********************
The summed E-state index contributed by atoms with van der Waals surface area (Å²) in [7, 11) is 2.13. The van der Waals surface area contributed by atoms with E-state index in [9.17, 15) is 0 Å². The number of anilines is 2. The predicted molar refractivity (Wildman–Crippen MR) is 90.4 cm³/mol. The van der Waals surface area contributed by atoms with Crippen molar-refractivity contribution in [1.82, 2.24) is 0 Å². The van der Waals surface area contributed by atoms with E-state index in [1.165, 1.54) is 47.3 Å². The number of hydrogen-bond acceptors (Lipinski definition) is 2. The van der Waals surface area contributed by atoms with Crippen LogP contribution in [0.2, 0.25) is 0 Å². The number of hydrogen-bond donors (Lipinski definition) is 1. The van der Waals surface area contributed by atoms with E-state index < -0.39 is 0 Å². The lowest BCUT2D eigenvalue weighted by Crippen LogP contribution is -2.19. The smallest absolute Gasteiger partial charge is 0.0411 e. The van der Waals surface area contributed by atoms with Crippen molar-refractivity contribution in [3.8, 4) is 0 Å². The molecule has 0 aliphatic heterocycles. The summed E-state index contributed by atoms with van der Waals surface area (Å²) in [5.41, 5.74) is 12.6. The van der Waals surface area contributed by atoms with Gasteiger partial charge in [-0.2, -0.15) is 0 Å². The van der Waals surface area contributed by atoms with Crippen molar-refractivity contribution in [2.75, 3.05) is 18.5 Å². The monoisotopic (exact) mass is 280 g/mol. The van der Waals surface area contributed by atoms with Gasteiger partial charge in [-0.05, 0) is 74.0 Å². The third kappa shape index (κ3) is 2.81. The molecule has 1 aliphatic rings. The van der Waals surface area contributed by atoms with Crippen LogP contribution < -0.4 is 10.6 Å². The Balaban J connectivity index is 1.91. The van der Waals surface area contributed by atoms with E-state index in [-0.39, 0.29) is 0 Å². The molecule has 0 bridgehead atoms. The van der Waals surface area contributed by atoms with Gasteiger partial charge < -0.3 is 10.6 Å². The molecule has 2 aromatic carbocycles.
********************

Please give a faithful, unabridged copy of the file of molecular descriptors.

The summed E-state index contributed by atoms with van der Waals surface area (Å²) in [7, 11) is 2.13. The van der Waals surface area contributed by atoms with E-state index in [9.17, 15) is 0 Å². The number of anilines is 2. The predicted molar refractivity (Wildman–Crippen MR) is 90.4 cm³/mol. The van der Waals surface area contributed by atoms with Crippen molar-refractivity contribution in [1.82, 2.24) is 0 Å². The van der Waals surface area contributed by atoms with E-state index in [1.165, 1.54) is 47.3 Å². The number of hydrogen-bond acceptors (Lipinski definition) is 2. The van der Waals surface area contributed by atoms with Crippen LogP contribution in [0.2, 0.25) is 0 Å². The number of hydrogen-bond donors (Lipinski definition) is 1. The van der Waals surface area contributed by atoms with E-state index < -0.39 is 0 Å². The lowest BCUT2D eigenvalue weighted by Crippen LogP contribution is -2.19. The smallest absolute Gasteiger partial charge is 0.0411 e. The van der Waals surface area contributed by atoms with Crippen molar-refractivity contribution in [3.8, 4) is 0 Å². The molecule has 0 aliphatic heterocycles. The summed E-state index contributed by atoms with van der Waals surface area (Å²) in [5.41, 5.74) is 12.6. The van der Waals surface area contributed by atoms with Gasteiger partial charge in [-0.2, -0.15) is 0 Å². The van der Waals surface area contributed by atoms with Crippen molar-refractivity contribution in [2.75, 3.05) is 18.5 Å². The monoisotopic (exact) mass is 280 g/mol. The van der Waals surface area contributed by atoms with Gasteiger partial charge in [-0.05, 0) is 74.0 Å². The third kappa shape index (κ3) is 2.81. The molecule has 1 aliphatic rings. The van der Waals surface area contributed by atoms with Crippen LogP contribution < -0.4 is 10.6 Å². The Balaban J connectivity index is 1.91. The van der Waals surface area contributed by atoms with E-state index in [-0.39, 0.29) is 0 Å². The molecule has 0 bridgehead atoms. The van der Waals surface area contributed by atoms with Gasteiger partial charge < -0.3 is 10.6 Å². The molecule has 2 aromatic carbocycles.